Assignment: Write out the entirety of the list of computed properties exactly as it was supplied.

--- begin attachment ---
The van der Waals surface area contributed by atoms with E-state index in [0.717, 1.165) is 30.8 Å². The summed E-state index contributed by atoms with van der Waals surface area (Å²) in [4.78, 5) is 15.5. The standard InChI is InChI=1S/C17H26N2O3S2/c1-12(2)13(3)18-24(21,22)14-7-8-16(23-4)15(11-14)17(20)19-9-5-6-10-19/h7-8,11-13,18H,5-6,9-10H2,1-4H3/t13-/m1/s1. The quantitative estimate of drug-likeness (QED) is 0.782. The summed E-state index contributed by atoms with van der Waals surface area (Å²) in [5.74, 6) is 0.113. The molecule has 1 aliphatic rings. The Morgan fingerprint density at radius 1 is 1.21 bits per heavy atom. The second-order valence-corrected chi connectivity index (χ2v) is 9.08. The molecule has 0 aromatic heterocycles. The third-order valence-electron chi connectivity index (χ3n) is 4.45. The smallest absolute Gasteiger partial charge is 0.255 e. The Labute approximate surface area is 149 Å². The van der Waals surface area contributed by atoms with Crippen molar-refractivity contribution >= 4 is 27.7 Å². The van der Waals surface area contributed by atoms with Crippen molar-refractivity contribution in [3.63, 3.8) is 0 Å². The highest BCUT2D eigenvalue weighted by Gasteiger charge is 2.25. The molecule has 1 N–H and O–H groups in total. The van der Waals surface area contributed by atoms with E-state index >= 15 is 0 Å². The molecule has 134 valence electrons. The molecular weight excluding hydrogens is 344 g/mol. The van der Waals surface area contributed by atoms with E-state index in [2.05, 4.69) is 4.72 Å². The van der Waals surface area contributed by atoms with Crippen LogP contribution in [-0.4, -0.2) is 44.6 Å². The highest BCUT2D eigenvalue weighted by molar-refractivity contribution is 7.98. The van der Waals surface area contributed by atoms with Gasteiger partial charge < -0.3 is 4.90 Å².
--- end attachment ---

The van der Waals surface area contributed by atoms with E-state index in [0.717, 1.165) is 30.8 Å². The summed E-state index contributed by atoms with van der Waals surface area (Å²) in [4.78, 5) is 15.5. The standard InChI is InChI=1S/C17H26N2O3S2/c1-12(2)13(3)18-24(21,22)14-7-8-16(23-4)15(11-14)17(20)19-9-5-6-10-19/h7-8,11-13,18H,5-6,9-10H2,1-4H3/t13-/m1/s1. The quantitative estimate of drug-likeness (QED) is 0.782. The summed E-state index contributed by atoms with van der Waals surface area (Å²) in [5.74, 6) is 0.113. The molecule has 1 aliphatic rings. The Morgan fingerprint density at radius 1 is 1.21 bits per heavy atom. The second-order valence-corrected chi connectivity index (χ2v) is 9.08. The molecule has 0 aromatic heterocycles. The third-order valence-electron chi connectivity index (χ3n) is 4.45. The smallest absolute Gasteiger partial charge is 0.255 e. The Labute approximate surface area is 149 Å². The van der Waals surface area contributed by atoms with Crippen molar-refractivity contribution >= 4 is 27.7 Å². The van der Waals surface area contributed by atoms with Crippen molar-refractivity contribution in [3.63, 3.8) is 0 Å². The highest BCUT2D eigenvalue weighted by Gasteiger charge is 2.25. The molecule has 1 N–H and O–H groups in total. The van der Waals surface area contributed by atoms with E-state index >= 15 is 0 Å². The molecule has 134 valence electrons. The molecular weight excluding hydrogens is 344 g/mol. The van der Waals surface area contributed by atoms with E-state index in [2.05, 4.69) is 4.72 Å². The van der Waals surface area contributed by atoms with Crippen LogP contribution in [-0.4, -0.2) is 44.6 Å². The highest BCUT2D eigenvalue weighted by molar-refractivity contribution is 7.98. The van der Waals surface area contributed by atoms with Gasteiger partial charge < -0.3 is 4.90 Å².